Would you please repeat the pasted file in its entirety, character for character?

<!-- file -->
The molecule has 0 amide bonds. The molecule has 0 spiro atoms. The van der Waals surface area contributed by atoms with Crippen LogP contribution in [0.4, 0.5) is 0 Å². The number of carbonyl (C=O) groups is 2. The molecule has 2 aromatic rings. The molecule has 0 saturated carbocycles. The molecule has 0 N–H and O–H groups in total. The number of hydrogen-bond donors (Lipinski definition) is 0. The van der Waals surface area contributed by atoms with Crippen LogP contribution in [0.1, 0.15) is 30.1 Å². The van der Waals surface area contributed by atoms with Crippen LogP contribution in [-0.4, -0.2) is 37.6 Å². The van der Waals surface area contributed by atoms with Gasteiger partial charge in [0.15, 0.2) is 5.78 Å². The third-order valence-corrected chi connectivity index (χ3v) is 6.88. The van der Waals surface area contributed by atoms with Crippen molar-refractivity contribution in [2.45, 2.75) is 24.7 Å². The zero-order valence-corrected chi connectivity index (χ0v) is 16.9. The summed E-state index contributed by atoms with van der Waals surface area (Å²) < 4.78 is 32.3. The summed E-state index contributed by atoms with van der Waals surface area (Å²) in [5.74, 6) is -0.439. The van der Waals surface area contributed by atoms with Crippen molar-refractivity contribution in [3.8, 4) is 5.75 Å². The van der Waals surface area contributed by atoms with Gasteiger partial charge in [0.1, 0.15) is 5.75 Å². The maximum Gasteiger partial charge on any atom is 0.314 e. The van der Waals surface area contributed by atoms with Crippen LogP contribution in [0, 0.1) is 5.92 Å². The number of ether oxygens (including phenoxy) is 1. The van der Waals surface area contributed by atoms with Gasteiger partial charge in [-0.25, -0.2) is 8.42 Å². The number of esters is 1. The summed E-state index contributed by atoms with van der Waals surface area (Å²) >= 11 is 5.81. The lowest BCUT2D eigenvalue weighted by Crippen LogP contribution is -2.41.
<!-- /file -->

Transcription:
The molecule has 0 amide bonds. The molecule has 0 spiro atoms. The van der Waals surface area contributed by atoms with Crippen LogP contribution in [0.4, 0.5) is 0 Å². The number of carbonyl (C=O) groups is 2. The molecule has 2 aromatic rings. The molecule has 0 saturated carbocycles. The molecule has 0 N–H and O–H groups in total. The number of hydrogen-bond donors (Lipinski definition) is 0. The van der Waals surface area contributed by atoms with Crippen LogP contribution in [0.1, 0.15) is 30.1 Å². The van der Waals surface area contributed by atoms with Crippen LogP contribution in [-0.4, -0.2) is 37.6 Å². The van der Waals surface area contributed by atoms with Gasteiger partial charge in [0.15, 0.2) is 5.78 Å². The third-order valence-corrected chi connectivity index (χ3v) is 6.88. The van der Waals surface area contributed by atoms with Crippen molar-refractivity contribution in [2.45, 2.75) is 24.7 Å². The zero-order valence-corrected chi connectivity index (χ0v) is 16.9. The summed E-state index contributed by atoms with van der Waals surface area (Å²) < 4.78 is 32.3. The summed E-state index contributed by atoms with van der Waals surface area (Å²) in [5.74, 6) is -0.439. The van der Waals surface area contributed by atoms with Crippen molar-refractivity contribution in [3.8, 4) is 5.75 Å². The van der Waals surface area contributed by atoms with Gasteiger partial charge in [0.1, 0.15) is 5.75 Å². The maximum Gasteiger partial charge on any atom is 0.314 e. The van der Waals surface area contributed by atoms with Crippen LogP contribution in [0, 0.1) is 5.92 Å². The number of ether oxygens (including phenoxy) is 1. The van der Waals surface area contributed by atoms with Gasteiger partial charge in [-0.25, -0.2) is 8.42 Å². The number of esters is 1. The summed E-state index contributed by atoms with van der Waals surface area (Å²) >= 11 is 5.81. The lowest BCUT2D eigenvalue weighted by Crippen LogP contribution is -2.41.